So, now we have a space ship made of a magical metal, that for some reason stretches port first even though the engines are located starboard. Before the rear of the ship would begin to accelerate to the point of the speed of light, the front of the ship would already reach it’s destination up to the distance light travels in its measured total length. That means if the ship is 300km long, the front most atom of the ship would be in motion and traveling at the speed of light for 0.001 seconds BEFORE the starboard side of the ship would even know it’s traveling forwards. Pretty sustainable damage if you ask me.
Space ship, made of magic, breaking the visual laws of light physics, that withstands inertia and breaks Young’s Modulus formula. What about the engines themselves? This is a two part breakdown, first the external view. Star Trek did get one thing right. Engines would pulse more intensely as they powered up, and as the ship reached near the speed of light, it would appear more blue until eventually it would just disappear. Many who think of energy getting more energy is approaching the gamma ray side of the spectrum, so it should appear more red as more energy = stronger wavelength right? Wrong, the engine is moving away from your eyes and the wavelengths are being stretched out, so, blue. One point to Paramount Pictures. Internally now, the engines would need an infinite amount of energy, and while the term infinite when it comes to energy is impossible, we’re going to assume that along with the Jefftanium hull plating, we also have Jeffonium, a source of energy that the engines power off of that doesn’t expire and consistently and evenly provides power to said engines with no exhaust, radiation and no leftover materials as it is consumed. Fantastic huh?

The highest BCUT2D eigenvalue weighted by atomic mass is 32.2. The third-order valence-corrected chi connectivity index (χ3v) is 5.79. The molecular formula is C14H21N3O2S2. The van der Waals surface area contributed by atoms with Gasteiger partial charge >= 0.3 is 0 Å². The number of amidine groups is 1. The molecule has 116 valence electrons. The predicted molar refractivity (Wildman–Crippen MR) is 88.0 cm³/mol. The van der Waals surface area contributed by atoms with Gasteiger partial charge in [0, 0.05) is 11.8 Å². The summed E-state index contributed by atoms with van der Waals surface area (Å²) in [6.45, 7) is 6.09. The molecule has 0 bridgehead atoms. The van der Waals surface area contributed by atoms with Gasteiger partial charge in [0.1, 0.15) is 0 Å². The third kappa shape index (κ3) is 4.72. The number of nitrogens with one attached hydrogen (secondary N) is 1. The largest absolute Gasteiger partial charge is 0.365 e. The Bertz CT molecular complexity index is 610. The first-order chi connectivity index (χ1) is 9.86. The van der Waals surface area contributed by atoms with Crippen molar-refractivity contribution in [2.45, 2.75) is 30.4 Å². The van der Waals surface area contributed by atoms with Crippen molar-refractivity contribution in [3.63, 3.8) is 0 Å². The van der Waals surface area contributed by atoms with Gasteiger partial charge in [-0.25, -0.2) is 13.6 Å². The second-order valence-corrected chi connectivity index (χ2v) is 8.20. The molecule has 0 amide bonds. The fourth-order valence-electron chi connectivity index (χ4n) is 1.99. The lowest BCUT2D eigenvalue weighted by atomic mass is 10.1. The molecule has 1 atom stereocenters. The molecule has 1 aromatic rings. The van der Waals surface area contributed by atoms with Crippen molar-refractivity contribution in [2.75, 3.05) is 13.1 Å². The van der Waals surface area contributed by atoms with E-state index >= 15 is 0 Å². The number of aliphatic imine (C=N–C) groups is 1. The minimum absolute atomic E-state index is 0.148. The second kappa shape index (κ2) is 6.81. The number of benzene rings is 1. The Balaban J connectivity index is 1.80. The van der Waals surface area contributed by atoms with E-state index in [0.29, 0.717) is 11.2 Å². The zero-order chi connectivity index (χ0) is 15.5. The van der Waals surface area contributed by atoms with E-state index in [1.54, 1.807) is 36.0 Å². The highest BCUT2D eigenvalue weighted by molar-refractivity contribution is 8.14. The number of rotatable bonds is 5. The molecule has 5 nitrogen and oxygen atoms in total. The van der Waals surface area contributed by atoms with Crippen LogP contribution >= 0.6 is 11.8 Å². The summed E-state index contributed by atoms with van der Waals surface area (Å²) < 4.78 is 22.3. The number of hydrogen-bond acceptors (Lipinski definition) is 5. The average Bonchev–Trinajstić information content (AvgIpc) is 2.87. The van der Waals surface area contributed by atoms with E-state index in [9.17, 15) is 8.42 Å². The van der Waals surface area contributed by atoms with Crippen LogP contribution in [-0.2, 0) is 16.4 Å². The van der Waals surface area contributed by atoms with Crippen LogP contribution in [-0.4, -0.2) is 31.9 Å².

OK, so we’ve now broken down that a ship is near impossible to create and fly by any means; I use the term “near impossible” because we’ve not discovered the entire universe yet, so there could very well be a way to travel faster than light and survive it. Let’s move on to the humans on board this magical ship. What would happen to them?